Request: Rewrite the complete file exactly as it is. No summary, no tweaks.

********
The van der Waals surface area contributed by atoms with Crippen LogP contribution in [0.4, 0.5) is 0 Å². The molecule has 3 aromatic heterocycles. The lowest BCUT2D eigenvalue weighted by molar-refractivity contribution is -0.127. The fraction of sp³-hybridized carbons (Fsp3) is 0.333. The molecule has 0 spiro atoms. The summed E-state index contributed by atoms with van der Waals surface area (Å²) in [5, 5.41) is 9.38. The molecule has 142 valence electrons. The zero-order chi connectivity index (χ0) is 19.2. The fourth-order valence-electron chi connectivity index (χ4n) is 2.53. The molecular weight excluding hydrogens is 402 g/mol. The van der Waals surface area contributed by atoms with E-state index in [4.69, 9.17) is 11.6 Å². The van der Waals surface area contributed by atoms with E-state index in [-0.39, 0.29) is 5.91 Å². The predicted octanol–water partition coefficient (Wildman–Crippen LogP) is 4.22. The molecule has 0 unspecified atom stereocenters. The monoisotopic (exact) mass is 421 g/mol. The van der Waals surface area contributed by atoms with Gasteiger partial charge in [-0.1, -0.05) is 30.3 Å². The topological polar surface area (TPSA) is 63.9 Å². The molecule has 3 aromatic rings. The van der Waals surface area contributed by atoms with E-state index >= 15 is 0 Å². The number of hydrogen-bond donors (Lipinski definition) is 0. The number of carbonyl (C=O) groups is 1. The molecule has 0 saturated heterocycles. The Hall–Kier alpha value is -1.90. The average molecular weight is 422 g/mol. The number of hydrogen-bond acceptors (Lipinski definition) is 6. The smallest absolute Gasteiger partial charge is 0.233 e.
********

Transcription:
The van der Waals surface area contributed by atoms with Crippen LogP contribution in [0.4, 0.5) is 0 Å². The molecule has 3 aromatic heterocycles. The lowest BCUT2D eigenvalue weighted by molar-refractivity contribution is -0.127. The fraction of sp³-hybridized carbons (Fsp3) is 0.333. The molecule has 0 spiro atoms. The summed E-state index contributed by atoms with van der Waals surface area (Å²) in [5, 5.41) is 9.38. The molecule has 142 valence electrons. The zero-order chi connectivity index (χ0) is 19.2. The fourth-order valence-electron chi connectivity index (χ4n) is 2.53. The molecular weight excluding hydrogens is 402 g/mol. The van der Waals surface area contributed by atoms with E-state index in [4.69, 9.17) is 11.6 Å². The van der Waals surface area contributed by atoms with E-state index in [-0.39, 0.29) is 5.91 Å². The predicted octanol–water partition coefficient (Wildman–Crippen LogP) is 4.22. The molecule has 0 unspecified atom stereocenters. The monoisotopic (exact) mass is 421 g/mol. The van der Waals surface area contributed by atoms with Gasteiger partial charge in [-0.1, -0.05) is 30.3 Å². The topological polar surface area (TPSA) is 63.9 Å². The molecule has 3 aromatic rings. The van der Waals surface area contributed by atoms with E-state index >= 15 is 0 Å². The number of hydrogen-bond donors (Lipinski definition) is 0. The number of carbonyl (C=O) groups is 1. The molecule has 0 saturated heterocycles. The Hall–Kier alpha value is -1.90. The average molecular weight is 422 g/mol. The number of hydrogen-bond acceptors (Lipinski definition) is 6. The smallest absolute Gasteiger partial charge is 0.233 e.